No One Ever Said It Would Be Easy: The Truth About Startups 2


A few weeks ago, my friend told me that I was lucky to be doing a startup because “everybody wants to be doing a startup right now.” It’s apparently the “in thing.”

Of course, everybody wants to be doing a startup because they don’t actually know what goes into doing a startup. Don’t get me wrong, I love running this company, but it’s not easy.

When people hear startup, they see glitzy IPOs and bajillion dollar valuations. They don’t consider the vast majority of startups fail (we’re not going to) or that you are now responsible for other people’s livelihoods. They don’t see that you get paid last and (often) least. It’s about hustling to get sales [Blatant plug: Buy a game now!] and schmoozing to get funding and stressing about all of it (while trying to play it cool).

In fact, if all goes according to plan — and in the startup world, it rarely does — the next seven days will mark the first time I’ve slept in my bed for a week straight since the 4th of July.

Without question, there’s nothing else I would rather be doing. (Actually that’s a little bit of a lie, because if I had a magic lamp with a genie, I would probably wish that all the startup hustle was over and that 7 Generation Games was a finely running machine that required nothing more than me calling to check in once a day and otherwise laying on the beach with umbrella drinks. But until that day…) Not just working for, but literally building, a company you believe in is rewarding. Being able to try to shape a better future is exciting.

There are a lot of superlatives that I could use to describe the last couple of years with a startup. (There are also a few expletives.)

But the one word I would never use is “easy.”

There’s never a break, and it’s never enough. At the end of the day, you often (almost always) feel like you didn’t accomplish as much as you wanted with a hydra-esque to-do listm where you check one item off and nine more appear in its place. But, as I have found myself saying regularly, it’s better to have a growing startup where a million things are going on and need to be dealt with than a failing company where things are stalled or falling apart.

As my mom has always said about anything worth achieving, “If it was easy, everyone would do it.”


Leave a comment

Your email address will not be published. Required fields are marked *

This site uses Akismet to reduce spam. Learn how your comment data is processed.

2 thoughts on “No One Ever Said It Would Be Easy: The Truth About Startups

  • Elaine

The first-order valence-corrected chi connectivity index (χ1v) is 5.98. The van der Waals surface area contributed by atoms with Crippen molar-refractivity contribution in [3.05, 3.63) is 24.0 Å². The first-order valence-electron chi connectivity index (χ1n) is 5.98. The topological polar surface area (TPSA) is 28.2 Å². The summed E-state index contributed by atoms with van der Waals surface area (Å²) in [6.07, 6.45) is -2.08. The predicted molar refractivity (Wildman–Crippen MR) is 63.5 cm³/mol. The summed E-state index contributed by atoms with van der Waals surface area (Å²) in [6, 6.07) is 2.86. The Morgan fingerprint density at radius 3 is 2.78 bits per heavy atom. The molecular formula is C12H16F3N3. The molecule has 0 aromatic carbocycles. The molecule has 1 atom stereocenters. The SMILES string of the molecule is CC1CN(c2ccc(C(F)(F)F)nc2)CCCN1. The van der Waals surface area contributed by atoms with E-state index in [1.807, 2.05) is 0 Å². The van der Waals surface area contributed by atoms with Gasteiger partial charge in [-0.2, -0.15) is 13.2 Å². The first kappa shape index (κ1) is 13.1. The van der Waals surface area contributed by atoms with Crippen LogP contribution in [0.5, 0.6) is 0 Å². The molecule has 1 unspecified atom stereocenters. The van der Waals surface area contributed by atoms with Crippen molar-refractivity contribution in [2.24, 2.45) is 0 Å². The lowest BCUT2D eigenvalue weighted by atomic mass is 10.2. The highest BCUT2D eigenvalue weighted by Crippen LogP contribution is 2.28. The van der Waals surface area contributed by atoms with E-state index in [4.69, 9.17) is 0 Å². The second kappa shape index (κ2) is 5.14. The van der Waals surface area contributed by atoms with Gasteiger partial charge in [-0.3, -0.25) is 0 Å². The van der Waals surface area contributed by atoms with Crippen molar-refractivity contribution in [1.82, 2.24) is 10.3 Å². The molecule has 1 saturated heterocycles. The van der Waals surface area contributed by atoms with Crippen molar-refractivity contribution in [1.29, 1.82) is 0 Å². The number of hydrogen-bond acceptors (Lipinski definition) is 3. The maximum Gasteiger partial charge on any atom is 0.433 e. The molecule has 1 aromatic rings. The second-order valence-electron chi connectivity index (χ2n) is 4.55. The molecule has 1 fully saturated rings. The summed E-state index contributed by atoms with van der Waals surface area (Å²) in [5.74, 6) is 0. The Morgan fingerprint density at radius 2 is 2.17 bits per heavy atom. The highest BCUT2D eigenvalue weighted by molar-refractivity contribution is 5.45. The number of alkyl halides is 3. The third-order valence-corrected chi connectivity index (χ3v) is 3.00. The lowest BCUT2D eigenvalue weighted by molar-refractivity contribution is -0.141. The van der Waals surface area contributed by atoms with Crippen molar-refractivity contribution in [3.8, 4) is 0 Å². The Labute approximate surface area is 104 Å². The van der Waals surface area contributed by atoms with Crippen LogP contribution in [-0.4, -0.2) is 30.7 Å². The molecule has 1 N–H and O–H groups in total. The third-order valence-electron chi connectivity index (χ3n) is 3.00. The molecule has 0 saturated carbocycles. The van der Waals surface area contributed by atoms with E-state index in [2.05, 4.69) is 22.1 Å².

Thank you for sharing your truth! Its inspiring to know my hero, Dr. Mars and her family are working a start up together. I love telling people about the tourist visa program, and encouraging people to visit your site. I am hoping some of the parents I know would sign up. When I can afford it, I am planning to buy some products. I hate that I can’t afford to sponsor a classroom right now. I love the blogs here, as you guys are just so funny! I totally understand and love what you say about how you pay yourself least, the hard work, and getting no sleep, because its true. I am sitting at my ranch store right now in the office waiting on the last set of customers dropping by for Christmas pre Black Friday pick ups. I want to go to pure internet store just because it gets old waiting for customers to show up, and they typically show up late, and want to buy my books or old furniture. I found delivering local has cut that down for me, for a extra fee of course. Pretty much I’m always asked have you build your site yet? When are you going to move your location? Are you going to quit your store? Or how I need to get back to school, and get a real job. I find after ten years the only difference is 85% of the hometown plants that were there my whole life has sold out, got shut down, or moved to other location. The local papers have been a study of this latest company shutting down and the job fair for their laid off employees. Having a family start up it seems is the only way to make sure you got job security. Pretty much all the people I know that have degrees typically work outside their degrees to survive. It makes sense that starts up would seem a thing to people on the outside, as more and more degreed people are having to work day jobs and find monetary outlets for what they love to do. If I had taken the advice given to me I’d be laid off with no job right now. Ironically enough, I’m having to get a town job, to move my brand, just to secure the store lease. What a problem to have. The to do list never stops, but you can schedule sleep deep times. Keep up the good work, and I got you all in my prayers.